BID PROTEST BULLETIN - In its September 2008 decision in Aloia Bros Concrete v. Peel (Regional Municipality), the Ontario Superior Court of Justice dismissed a claim launched by an unsuccessful low bidder.
In its September 2008 decision in Aloia Bros Concrete v. Peel (Regional Municipality), the Ontario Superior Court of Justice dismissed a claim launched by an unsuccessful low bidder.
The case involved a tender call for road stabilization work near the Credit River in the Town of Caledon.
The tendering process was cancelled after the municipality failed to obtain the necessary environmental approvals in time to complete the work within the construction season.
The low bidder sued, alleging that the municipality had misled bidders by providing pre-bid assurances that the necessary approvals had been or would be obtained.
The court dismissed the claim, finding that the municipality had not acted unfairly or in bad faith when it cancelled the tendering process.
Notwithstanding the low bidder’s allegations, the court found that the municipality did not misrepresent the state of the environmental approval process when the issue was raised during a pre-bid meeting:
Bidders were put on notice about the requirement that permits and approvals be in place before the work could commence.
The question was raised by one contractor at the site meeting and those present were told that the NEC approval had yet to be received.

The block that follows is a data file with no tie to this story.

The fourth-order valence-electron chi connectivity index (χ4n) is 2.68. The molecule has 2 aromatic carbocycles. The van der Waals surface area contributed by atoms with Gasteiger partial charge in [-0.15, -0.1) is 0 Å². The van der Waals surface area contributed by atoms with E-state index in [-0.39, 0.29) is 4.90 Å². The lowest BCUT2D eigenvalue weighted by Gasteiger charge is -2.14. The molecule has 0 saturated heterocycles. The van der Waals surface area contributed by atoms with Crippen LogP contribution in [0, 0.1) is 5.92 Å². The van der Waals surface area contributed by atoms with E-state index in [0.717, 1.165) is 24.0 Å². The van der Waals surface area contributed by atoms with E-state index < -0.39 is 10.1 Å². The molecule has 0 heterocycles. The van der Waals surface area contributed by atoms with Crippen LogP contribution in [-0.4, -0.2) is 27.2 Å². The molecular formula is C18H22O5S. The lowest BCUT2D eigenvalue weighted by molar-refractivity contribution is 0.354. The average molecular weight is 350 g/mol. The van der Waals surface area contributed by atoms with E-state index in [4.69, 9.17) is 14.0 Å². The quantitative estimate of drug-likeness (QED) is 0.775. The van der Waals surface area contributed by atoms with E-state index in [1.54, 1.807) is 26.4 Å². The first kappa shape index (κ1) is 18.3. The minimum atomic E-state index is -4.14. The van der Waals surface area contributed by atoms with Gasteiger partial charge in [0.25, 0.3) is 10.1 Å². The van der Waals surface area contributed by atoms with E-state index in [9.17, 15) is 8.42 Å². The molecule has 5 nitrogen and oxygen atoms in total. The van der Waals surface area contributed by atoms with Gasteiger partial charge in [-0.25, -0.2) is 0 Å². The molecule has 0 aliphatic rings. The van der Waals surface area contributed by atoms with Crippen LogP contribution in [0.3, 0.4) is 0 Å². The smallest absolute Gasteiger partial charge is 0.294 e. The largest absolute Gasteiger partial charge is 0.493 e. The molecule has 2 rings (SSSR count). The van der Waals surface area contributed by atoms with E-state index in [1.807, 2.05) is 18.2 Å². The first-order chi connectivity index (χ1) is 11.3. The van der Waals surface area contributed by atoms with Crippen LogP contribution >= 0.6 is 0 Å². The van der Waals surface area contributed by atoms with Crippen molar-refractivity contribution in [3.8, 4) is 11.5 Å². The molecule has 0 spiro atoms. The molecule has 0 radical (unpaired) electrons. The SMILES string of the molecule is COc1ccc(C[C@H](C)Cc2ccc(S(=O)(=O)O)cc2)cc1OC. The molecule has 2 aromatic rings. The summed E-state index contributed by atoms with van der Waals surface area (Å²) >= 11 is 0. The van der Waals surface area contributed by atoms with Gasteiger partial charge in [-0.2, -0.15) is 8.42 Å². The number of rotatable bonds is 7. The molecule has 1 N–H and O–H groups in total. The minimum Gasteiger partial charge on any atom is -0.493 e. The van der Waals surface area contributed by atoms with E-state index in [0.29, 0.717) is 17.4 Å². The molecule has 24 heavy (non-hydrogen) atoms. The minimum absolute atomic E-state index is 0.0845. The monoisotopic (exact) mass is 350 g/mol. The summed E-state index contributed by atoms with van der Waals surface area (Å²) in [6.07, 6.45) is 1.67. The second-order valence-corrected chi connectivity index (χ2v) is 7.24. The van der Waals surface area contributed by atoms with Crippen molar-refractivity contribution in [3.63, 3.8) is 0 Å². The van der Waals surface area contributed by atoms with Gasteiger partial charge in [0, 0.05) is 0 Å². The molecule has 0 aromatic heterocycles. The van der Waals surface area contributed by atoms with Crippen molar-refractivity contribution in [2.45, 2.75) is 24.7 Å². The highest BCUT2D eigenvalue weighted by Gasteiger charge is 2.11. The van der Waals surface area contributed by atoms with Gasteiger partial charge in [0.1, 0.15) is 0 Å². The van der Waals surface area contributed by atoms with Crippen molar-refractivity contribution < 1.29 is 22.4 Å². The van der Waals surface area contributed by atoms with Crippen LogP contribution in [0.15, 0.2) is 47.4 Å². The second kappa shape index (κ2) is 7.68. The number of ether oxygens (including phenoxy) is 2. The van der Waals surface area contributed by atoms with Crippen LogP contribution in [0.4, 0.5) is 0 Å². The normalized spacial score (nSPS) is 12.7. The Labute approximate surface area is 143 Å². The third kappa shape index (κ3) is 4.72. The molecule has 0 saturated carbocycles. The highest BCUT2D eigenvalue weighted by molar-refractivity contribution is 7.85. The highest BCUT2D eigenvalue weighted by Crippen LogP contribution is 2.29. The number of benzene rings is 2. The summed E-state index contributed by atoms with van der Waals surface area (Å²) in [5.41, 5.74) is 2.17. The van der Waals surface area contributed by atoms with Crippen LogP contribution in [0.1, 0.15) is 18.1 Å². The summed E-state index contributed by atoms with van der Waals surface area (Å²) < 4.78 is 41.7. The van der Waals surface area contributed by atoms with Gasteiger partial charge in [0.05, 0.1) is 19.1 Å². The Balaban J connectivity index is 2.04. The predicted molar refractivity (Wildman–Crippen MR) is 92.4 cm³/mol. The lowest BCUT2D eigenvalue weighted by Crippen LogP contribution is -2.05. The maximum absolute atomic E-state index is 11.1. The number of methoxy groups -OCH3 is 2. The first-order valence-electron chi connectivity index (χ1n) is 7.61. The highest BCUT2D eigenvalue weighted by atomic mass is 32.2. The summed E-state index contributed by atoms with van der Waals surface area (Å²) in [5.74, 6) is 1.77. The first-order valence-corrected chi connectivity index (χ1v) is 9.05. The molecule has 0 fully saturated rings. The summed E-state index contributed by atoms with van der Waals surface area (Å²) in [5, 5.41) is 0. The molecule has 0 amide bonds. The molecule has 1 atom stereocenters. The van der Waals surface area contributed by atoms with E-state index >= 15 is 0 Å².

The focus of the site meeting was to discuss construction issues, which may explain, in part, the inability of the defendant’s witnesses, Randy Sanko and Murray Nelson, to recall any discussion about permits.
To the extent that those present at the site meeting were left with the impression that permits and approvals would not be an impediment, the evidence supports the view that there was no intention on the part of the Peel representatives to either withhold information or to mislead.
It was not mere wishful thinking for Peel to believe that the work could commence on schedule.
The court also held that the municipality was under no duty to negotiate with the low bidder and that it was within its rights to use its privilege clause and cancel the process when the prerequisite environmental approvals failed to materialize.
I agree with the defendant’s submission that there is no duty to negotiate over the terms of the tender.
There is no reference to such a duty in the tender documents.
Nor, in my view, does the wording of clause 9 quoted at paragraph 26 above imply a duty to negotiate.
Clause 9 reserves to Peel the right to exercise any one of three options: cancel the call for bids, award the contract in whole or in part subject to the right of Peel to cancel at any time thereafter, or delay consideration of the award of the contract until such time as the required approvals have been obtained.
Peel chose to exercise the first of the three options. The preamble to the three options which provides that, in the event “and to the extent” that the requisite approvals are not in hand, does not qualify the absolute discretion reserved to Peel.
In this situation, the pre-conditions that were expressly attached to a contract award gave the municipality the right to bypass the low bidder and cancel the tendering process.
While the claim was ultimately dismissed, the case serves as a useful reminder of the need to ensure accuracy in the representations made during the pre-bid phase of the tendering process since those representations can be used against purchasers in subsequent legal challenges.
This article is extracted from his Government Procurement textbook published by LexisNexis Butterworths. Reach Paul at email@example.com.